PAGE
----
I notice this morning on Facebook a strong post about the future of our church re the possibility of our theology on marriage changing the character of our church (and 70 comments to date in the exchange following!). What now for our church as we engage over the next two years in re-examining our theology of marriage?
Here is one question I think we should be thinking about (and there are many more to consider, some of which may be considered in future posts):
What is the state of the society in which we seek to be the visible church of God?
Historically, the church has always made some adaptation towards the way society is, even as it has also sought, variously, to prophetically critique society, as well as to convert people to Jesus Christ.
Just yesterday I had the fortunate and privileged experience of being part of a small group of local academics in an informal session with visiting New Testament scholar Darrell Bock, a specialist in Luke-Acts studies. One of the points Darrell made about Luke-Acts is that it functioned as 'sociological legitimation' of the early Christian movement. On the one hand showing that it had ancient and respectable roots in Judaism. On the other hand showing that through no particular fault of its own it had become separated from Judaism while seeking to be a responsible religious movement within the Roman Empire.
In Western society (at least), the church also stands in need of 'sociological legitimation'. That is, we need to be seen to be respectable, responsible, and reasonable. Not least, because the progress of the gospel depends on people making some sense of it: the gospel is different, but it is no virtue if it is deemed to be weird; belonging to the church has to make some kind of sense (e.g. because it is a friendly, supportive, caring community) and have a certain transparency (witness, by contrast, the alarm which cults and sects create in our society); and the church has to make some kind of contribution to the common good (not least to be a legitimated body, the contrast being Islamic societies where churches are more or less illegal, precisely because they threaten the common good of those societies as 'total' Islamic communities).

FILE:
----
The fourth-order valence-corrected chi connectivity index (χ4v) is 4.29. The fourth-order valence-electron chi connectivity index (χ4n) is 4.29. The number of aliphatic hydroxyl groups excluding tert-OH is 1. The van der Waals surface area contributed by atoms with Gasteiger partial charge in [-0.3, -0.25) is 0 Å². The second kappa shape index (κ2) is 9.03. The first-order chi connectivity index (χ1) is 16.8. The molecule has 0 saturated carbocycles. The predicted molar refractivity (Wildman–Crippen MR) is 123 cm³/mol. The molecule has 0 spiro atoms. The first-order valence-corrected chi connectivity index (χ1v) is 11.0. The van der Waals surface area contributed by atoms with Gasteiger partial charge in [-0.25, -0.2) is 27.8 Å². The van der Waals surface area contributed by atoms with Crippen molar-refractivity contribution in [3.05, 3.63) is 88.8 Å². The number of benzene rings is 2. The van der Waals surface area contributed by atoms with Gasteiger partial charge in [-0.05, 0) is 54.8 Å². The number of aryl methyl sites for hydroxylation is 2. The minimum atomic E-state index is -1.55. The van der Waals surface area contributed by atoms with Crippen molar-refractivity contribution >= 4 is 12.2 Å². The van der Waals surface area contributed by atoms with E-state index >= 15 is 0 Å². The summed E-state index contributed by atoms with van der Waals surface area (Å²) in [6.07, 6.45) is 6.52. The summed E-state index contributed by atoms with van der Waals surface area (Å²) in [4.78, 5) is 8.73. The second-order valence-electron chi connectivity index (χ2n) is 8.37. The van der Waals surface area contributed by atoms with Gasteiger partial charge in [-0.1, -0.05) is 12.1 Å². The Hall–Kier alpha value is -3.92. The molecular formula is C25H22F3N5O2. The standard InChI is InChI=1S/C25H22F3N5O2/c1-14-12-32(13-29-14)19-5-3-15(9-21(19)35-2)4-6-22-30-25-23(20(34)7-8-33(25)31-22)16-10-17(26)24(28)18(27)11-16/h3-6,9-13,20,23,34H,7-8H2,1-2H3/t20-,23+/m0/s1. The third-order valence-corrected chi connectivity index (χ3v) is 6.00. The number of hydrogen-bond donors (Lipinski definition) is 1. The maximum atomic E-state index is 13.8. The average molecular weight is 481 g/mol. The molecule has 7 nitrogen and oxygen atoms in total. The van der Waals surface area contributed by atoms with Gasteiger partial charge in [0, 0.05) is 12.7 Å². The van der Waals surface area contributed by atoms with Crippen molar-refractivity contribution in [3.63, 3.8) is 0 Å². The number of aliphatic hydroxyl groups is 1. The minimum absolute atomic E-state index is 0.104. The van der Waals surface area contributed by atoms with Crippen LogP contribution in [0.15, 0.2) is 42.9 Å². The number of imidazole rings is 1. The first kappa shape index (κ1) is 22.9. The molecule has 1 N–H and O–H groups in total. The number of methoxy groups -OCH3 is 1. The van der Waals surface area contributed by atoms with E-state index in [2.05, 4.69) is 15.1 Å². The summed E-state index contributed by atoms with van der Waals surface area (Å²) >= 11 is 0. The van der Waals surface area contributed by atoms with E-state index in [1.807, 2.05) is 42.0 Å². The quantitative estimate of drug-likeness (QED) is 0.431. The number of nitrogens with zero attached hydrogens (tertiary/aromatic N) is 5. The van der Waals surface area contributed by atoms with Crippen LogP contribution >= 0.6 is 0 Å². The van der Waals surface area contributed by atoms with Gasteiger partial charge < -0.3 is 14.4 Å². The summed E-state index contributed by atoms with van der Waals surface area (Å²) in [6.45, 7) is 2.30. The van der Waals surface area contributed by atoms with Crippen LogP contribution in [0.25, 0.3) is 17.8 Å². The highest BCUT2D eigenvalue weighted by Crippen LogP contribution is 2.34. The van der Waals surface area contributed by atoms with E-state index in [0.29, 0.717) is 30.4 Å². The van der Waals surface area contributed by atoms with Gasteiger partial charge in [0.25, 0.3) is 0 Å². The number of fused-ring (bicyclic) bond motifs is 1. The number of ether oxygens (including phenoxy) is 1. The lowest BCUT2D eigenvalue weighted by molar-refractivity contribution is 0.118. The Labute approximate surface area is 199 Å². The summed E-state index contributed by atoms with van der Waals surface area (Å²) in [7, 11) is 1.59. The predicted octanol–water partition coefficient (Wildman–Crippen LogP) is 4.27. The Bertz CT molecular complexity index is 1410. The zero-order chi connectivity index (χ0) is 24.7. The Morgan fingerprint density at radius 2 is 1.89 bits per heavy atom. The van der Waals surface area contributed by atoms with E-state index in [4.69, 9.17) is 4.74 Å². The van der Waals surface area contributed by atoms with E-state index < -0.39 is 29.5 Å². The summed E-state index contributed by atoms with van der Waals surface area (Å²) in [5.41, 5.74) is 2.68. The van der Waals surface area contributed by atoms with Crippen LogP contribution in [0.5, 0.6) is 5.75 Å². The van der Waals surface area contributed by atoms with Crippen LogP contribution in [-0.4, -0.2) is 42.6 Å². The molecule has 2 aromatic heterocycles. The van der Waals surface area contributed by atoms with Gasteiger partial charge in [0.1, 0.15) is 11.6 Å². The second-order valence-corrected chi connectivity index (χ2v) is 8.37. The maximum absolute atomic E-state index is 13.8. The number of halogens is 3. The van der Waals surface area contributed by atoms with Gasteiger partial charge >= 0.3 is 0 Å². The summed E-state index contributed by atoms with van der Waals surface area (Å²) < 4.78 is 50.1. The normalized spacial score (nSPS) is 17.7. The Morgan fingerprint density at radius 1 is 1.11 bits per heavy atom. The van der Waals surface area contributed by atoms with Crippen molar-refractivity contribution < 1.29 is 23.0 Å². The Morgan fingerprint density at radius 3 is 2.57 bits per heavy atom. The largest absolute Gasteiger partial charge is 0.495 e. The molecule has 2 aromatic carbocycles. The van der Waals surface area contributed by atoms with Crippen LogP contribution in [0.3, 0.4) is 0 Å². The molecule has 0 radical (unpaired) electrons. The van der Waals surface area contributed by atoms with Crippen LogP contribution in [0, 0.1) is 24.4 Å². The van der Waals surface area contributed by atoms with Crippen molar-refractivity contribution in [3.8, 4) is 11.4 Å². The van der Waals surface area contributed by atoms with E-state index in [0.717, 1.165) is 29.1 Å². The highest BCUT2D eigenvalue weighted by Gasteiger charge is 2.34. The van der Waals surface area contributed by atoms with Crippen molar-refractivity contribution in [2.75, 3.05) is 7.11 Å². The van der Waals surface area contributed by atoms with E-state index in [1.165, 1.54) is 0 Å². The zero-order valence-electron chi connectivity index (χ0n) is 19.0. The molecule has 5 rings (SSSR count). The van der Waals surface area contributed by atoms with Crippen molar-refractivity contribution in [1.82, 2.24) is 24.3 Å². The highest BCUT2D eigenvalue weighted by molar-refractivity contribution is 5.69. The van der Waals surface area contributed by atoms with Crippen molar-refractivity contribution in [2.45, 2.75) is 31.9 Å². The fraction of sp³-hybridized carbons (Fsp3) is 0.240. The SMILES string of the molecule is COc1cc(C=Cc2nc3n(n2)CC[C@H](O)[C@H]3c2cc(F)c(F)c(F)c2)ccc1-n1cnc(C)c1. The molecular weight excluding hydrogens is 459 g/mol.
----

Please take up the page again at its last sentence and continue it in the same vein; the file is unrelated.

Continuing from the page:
From this perspective, liberal/progressive tendencies in Western churches lean over backwards to be respectable, responsible and reasonable, while conservative tendencies in the same churches lean over backwards not to be unfaithful to what was once respectable, responsible and reasonable. One question for the latter being whether some shift is required because society has changed - a question which simply has to be asked for the sake of conservative integrity because examples abound of conservatives making some shifts to adapt to a changing world.
A question for the former, however, is whether leaning over backwards for the sake of sociological legitimation is precisely at the expense of the existence of the church itself.
That's enough for now, save to make one further observation out of some remarks Darrell Bock made: Luke took great pains in the telling of the story of the early church to tell us that this church held together across many tensions. It was the church of Hebrew speaking Jews and Greek speaking Jews, of Jewish Christians and Gentile Christians, of Jerusalem and Rome, of Peter and Paul. I loved Darrell's observation that when the crucial Jerusalem council was held over the tensions between Jewish and Gentile Christians, it is the doyen of Jewish Christianity, James the brother of Jesus (and writer of the Letter of James) to whom Luke gives the lead role in proposing the compromise which will hold the two factions together.
What is our Luke-Acts story for the Western church today, for ACANZP?